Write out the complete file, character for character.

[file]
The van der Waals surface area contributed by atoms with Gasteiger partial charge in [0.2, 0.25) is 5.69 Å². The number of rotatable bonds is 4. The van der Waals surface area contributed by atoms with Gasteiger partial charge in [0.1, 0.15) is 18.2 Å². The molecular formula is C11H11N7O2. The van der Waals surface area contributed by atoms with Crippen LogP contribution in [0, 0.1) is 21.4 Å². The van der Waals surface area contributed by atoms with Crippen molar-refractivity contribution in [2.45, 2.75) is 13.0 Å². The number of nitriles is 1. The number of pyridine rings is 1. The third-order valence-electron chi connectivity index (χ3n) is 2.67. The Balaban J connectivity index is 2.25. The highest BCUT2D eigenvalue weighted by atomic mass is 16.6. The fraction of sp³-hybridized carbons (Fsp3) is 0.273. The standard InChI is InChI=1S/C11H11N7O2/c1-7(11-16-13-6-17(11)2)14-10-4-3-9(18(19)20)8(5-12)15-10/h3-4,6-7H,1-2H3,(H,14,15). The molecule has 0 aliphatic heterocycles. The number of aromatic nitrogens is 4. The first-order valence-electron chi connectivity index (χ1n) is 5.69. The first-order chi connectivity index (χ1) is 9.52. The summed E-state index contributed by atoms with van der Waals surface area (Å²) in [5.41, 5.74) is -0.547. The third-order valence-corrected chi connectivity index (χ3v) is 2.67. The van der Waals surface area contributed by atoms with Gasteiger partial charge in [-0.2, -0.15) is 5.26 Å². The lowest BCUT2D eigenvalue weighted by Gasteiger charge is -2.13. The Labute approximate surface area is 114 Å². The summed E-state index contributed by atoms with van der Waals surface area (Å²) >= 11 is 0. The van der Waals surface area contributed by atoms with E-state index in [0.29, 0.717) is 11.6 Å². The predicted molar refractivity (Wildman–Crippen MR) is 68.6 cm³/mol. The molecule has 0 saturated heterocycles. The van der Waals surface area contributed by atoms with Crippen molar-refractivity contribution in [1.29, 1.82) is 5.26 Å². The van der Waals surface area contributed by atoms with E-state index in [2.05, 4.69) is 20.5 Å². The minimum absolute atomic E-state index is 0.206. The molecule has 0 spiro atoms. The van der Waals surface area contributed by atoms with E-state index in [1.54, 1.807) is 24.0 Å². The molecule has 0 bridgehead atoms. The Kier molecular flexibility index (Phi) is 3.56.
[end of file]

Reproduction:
The van der Waals surface area contributed by atoms with Gasteiger partial charge in [0.2, 0.25) is 5.69 Å². The number of rotatable bonds is 4. The van der Waals surface area contributed by atoms with Gasteiger partial charge in [0.1, 0.15) is 18.2 Å². The molecular formula is C11H11N7O2. The van der Waals surface area contributed by atoms with Crippen LogP contribution in [0, 0.1) is 21.4 Å². The van der Waals surface area contributed by atoms with Crippen molar-refractivity contribution in [2.45, 2.75) is 13.0 Å². The number of nitriles is 1. The number of pyridine rings is 1. The third-order valence-electron chi connectivity index (χ3n) is 2.67. The Balaban J connectivity index is 2.25. The highest BCUT2D eigenvalue weighted by atomic mass is 16.6. The fraction of sp³-hybridized carbons (Fsp3) is 0.273. The standard InChI is InChI=1S/C11H11N7O2/c1-7(11-16-13-6-17(11)2)14-10-4-3-9(18(19)20)8(5-12)15-10/h3-4,6-7H,1-2H3,(H,14,15). The molecule has 0 aliphatic heterocycles. The number of aromatic nitrogens is 4. The first-order valence-electron chi connectivity index (χ1n) is 5.69. The first-order chi connectivity index (χ1) is 9.52. The summed E-state index contributed by atoms with van der Waals surface area (Å²) in [5.41, 5.74) is -0.547. The third-order valence-corrected chi connectivity index (χ3v) is 2.67. The van der Waals surface area contributed by atoms with Gasteiger partial charge in [-0.2, -0.15) is 5.26 Å². The lowest BCUT2D eigenvalue weighted by Gasteiger charge is -2.13. The Labute approximate surface area is 114 Å². The summed E-state index contributed by atoms with van der Waals surface area (Å²) >= 11 is 0. The van der Waals surface area contributed by atoms with E-state index in [0.29, 0.717) is 11.6 Å². The predicted molar refractivity (Wildman–Crippen MR) is 68.6 cm³/mol. The molecule has 0 saturated heterocycles. The van der Waals surface area contributed by atoms with Crippen molar-refractivity contribution in [1.29, 1.82) is 5.26 Å². The van der Waals surface area contributed by atoms with E-state index in [2.05, 4.69) is 20.5 Å². The minimum absolute atomic E-state index is 0.206. The molecule has 0 spiro atoms. The van der Waals surface area contributed by atoms with E-state index in [1.54, 1.807) is 24.0 Å². The molecule has 0 bridgehead atoms. The Kier molecular flexibility index (Phi) is 3.56.